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Cognitive Behavior Therapy Shown Best for Seasonal Affective Disorder

by Teri Robert

Seasonal affective disorder (SAD) is a form of severe recurrent depression that occurs annually in the fall and winter seasons, accounting for 10-20% of cases of recurrent depression. Bright light therapy has previously been shown to be the most effective treatment. In the management of SAD, the challenge is preventing the recurrent episodes in subsequent years.

University of Vermont psychologist Kelly Rohan has presented the first published research study of the long-term effects of different treatments for SAD. The first year Rohan randomized 69 people with SAD into one of four groups:

  • light therapy (LT) treatment: 10,000-lux SunRay© light box in two 45-minute daily dose, morning and evening (LT group)

  • group cognitive behavior therapy (CBT): 1.5-hour sessions, twice a week (CBT group)

  • a combination of the two (CBT+LT group)

  • wait-list control.

She then surveyed participants on how they were doing the next winter – one year later. (CBT is a form of psychotherapy based on the premise that our own distorted thoughts lead to negative moods and unhealthy behaviors. In CBT, those thoughts and the beliefs their underlying them are explored and dealt with.)

Study results:

  • Recurrence rate in the CBT group was 7%

  • Recurrence rate in the LT group was 36.7%

  • Recurrence rate in the CBT-LT group was 5.5 percent.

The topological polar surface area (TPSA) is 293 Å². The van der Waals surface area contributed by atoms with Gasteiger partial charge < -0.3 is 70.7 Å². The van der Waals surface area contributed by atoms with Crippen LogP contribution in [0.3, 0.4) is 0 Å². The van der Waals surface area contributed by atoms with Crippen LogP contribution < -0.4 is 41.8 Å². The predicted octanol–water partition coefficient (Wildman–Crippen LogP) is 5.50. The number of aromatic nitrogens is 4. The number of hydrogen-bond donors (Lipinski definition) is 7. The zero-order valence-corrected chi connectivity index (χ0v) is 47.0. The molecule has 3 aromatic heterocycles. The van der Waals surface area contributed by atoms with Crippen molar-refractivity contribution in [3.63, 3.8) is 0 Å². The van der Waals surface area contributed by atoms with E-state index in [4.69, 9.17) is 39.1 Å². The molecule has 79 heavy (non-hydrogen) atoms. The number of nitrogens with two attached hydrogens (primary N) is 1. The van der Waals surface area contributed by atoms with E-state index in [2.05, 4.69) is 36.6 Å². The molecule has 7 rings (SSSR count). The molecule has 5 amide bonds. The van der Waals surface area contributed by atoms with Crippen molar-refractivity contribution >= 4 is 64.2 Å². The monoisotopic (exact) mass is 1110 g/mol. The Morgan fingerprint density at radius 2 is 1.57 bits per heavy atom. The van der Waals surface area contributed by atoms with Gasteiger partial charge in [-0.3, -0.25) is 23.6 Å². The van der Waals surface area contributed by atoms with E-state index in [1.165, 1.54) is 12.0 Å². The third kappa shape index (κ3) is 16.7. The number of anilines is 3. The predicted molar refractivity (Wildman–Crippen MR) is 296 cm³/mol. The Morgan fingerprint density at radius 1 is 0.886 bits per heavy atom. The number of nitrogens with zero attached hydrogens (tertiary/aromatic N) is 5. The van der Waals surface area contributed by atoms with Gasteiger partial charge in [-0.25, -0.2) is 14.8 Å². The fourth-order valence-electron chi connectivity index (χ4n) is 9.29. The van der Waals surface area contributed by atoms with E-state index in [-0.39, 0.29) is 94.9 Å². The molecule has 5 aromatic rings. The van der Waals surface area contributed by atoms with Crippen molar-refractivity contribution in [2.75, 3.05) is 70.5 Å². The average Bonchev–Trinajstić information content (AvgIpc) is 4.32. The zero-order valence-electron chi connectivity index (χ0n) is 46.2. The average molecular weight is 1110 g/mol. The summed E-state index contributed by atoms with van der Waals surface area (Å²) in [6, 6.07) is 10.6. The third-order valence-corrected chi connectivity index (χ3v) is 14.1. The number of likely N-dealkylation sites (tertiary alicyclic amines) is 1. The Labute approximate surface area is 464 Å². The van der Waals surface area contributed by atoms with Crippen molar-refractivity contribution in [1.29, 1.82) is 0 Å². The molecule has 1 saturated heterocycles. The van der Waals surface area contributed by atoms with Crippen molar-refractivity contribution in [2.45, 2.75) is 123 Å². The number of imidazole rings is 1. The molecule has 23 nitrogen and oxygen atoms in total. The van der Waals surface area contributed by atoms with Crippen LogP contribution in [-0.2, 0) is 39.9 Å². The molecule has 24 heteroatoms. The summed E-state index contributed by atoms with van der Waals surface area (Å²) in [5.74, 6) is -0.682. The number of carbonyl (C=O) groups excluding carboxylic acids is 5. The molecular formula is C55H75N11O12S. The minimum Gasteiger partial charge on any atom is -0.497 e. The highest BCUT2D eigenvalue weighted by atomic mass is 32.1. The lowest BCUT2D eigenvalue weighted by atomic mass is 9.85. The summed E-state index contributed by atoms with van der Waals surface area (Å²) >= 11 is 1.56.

• When the severity of the recurrent depression was analyzed, however, CBT was associated with less severe depression than those treated with either light therapy or a combination of both.

In a previous study that measured the acute affects of each treatment (immediately following six weeks of intervention), combination therapy was highly effective, with a nearly 80 percent remission rate compared to 50 percent for both CBT and light therapy alone and 20 percent on the wait-list.

Rohan hypothesizes that such dramatic results for the combination therapy are the result of being in a heavily monitored study with full participation. When people are left on their own to manage symptoms the subsequent winter, follow-through is much more difficult. This “watered-down” effect of a two-modality treatment, Rohan notes, has been reported for 20 years across psychology disorders of all sorts.

“People treated with only CBT – that’s all they know,” she says, “so I think they do it with gusto in the next year and reap the benefits.”

Of the light therapy group, only four people used it on their own the following winter. Rohan considers this unsurprising given the commitment the treatment requires: 30 minutes sitting in front of a light box every day through the difficult season. Her data shows that long-term compliance is rare.

A $2 million, five-year grant from the National Institute of Mental Health will advance the next phase of Rohan’s research. In the “Cadillac” version of the trial, as she calls it, Rohan will follow a much larger sample, 160 people, over two consecutive winters. That study, in progress now, will compare only CBT and light therapy.

“The combination therapy may blow your socks off across six weeks of the initial winter,” says Rohan, “but if it doesn’t have good long-term outcomes, what is the point? This is a recurrent depression. It’s going to come back every year in some form and I want to develop treatments that are going to have lasting effects.”

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